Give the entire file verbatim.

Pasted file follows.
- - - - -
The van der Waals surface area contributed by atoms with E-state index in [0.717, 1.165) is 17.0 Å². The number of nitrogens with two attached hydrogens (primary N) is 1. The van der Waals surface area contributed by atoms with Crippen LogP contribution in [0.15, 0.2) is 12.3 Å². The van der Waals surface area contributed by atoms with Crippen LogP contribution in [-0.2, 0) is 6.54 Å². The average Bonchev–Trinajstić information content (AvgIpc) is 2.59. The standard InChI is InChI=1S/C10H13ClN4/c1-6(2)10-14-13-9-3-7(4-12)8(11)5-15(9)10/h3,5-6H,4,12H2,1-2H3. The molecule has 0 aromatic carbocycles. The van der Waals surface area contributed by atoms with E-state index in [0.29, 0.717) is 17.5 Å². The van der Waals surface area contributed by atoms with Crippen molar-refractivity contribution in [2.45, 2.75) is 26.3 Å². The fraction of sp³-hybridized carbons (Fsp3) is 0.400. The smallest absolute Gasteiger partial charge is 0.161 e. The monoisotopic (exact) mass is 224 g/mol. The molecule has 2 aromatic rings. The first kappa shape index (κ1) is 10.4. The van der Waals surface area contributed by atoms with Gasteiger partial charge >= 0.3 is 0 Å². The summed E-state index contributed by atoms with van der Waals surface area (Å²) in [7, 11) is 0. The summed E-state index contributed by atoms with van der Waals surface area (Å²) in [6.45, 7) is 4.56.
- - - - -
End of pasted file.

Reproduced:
The van der Waals surface area contributed by atoms with E-state index in [0.717, 1.165) is 17.0 Å². The number of nitrogens with two attached hydrogens (primary N) is 1. The van der Waals surface area contributed by atoms with Crippen LogP contribution in [0.15, 0.2) is 12.3 Å². The van der Waals surface area contributed by atoms with Crippen LogP contribution in [-0.2, 0) is 6.54 Å². The average Bonchev–Trinajstić information content (AvgIpc) is 2.59. The standard InChI is InChI=1S/C10H13ClN4/c1-6(2)10-14-13-9-3-7(4-12)8(11)5-15(9)10/h3,5-6H,4,12H2,1-2H3. The molecule has 0 aromatic carbocycles. The van der Waals surface area contributed by atoms with E-state index in [0.29, 0.717) is 17.5 Å². The van der Waals surface area contributed by atoms with Crippen molar-refractivity contribution in [2.45, 2.75) is 26.3 Å². The fraction of sp³-hybridized carbons (Fsp3) is 0.400. The smallest absolute Gasteiger partial charge is 0.161 e. The monoisotopic (exact) mass is 224 g/mol. The molecule has 2 aromatic rings. The first kappa shape index (κ1) is 10.4. The van der Waals surface area contributed by atoms with Gasteiger partial charge >= 0.3 is 0 Å². The summed E-state index contributed by atoms with van der Waals surface area (Å²) in [7, 11) is 0. The summed E-state index contributed by atoms with van der Waals surface area (Å²) in [6.45, 7) is 4.56.